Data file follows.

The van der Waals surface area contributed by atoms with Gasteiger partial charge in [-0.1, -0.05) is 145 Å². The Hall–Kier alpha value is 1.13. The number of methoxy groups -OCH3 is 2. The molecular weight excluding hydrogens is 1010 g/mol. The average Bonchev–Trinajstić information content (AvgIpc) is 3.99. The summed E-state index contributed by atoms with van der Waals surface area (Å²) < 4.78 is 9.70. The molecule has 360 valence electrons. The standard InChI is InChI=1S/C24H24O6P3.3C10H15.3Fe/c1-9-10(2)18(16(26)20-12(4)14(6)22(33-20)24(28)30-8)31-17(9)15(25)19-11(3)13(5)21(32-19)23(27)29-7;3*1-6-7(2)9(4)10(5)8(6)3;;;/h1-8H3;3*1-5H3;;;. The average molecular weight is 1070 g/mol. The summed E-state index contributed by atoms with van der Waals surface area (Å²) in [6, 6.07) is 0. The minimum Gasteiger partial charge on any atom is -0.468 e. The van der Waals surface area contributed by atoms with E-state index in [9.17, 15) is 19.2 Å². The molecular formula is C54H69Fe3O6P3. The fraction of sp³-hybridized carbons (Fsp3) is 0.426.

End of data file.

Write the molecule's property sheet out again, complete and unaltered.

The van der Waals surface area contributed by atoms with Gasteiger partial charge in [-0.1, -0.05) is 145 Å². The Hall–Kier alpha value is 1.13. The number of methoxy groups -OCH3 is 2. The molecular weight excluding hydrogens is 1010 g/mol. The average Bonchev–Trinajstić information content (AvgIpc) is 3.99. The summed E-state index contributed by atoms with van der Waals surface area (Å²) < 4.78 is 9.70. The molecule has 360 valence electrons. The standard InChI is InChI=1S/C24H24O6P3.3C10H15.3Fe/c1-9-10(2)18(16(26)20-12(4)14(6)22(33-20)24(28)30-8)31-17(9)15(25)19-11(3)13(5)21(32-19)23(27)29-7;3*1-6-7(2)9(4)10(5)8(6)3;;;/h1-8H3;3*1-5H3;;;. The average molecular weight is 1070 g/mol. The summed E-state index contributed by atoms with van der Waals surface area (Å²) in [6, 6.07) is 0. The minimum Gasteiger partial charge on any atom is -0.468 e. The van der Waals surface area contributed by atoms with E-state index in [9.17, 15) is 19.2 Å². The molecular formula is C54H69Fe3O6P3. The fraction of sp³-hybridized carbons (Fsp3) is 0.426.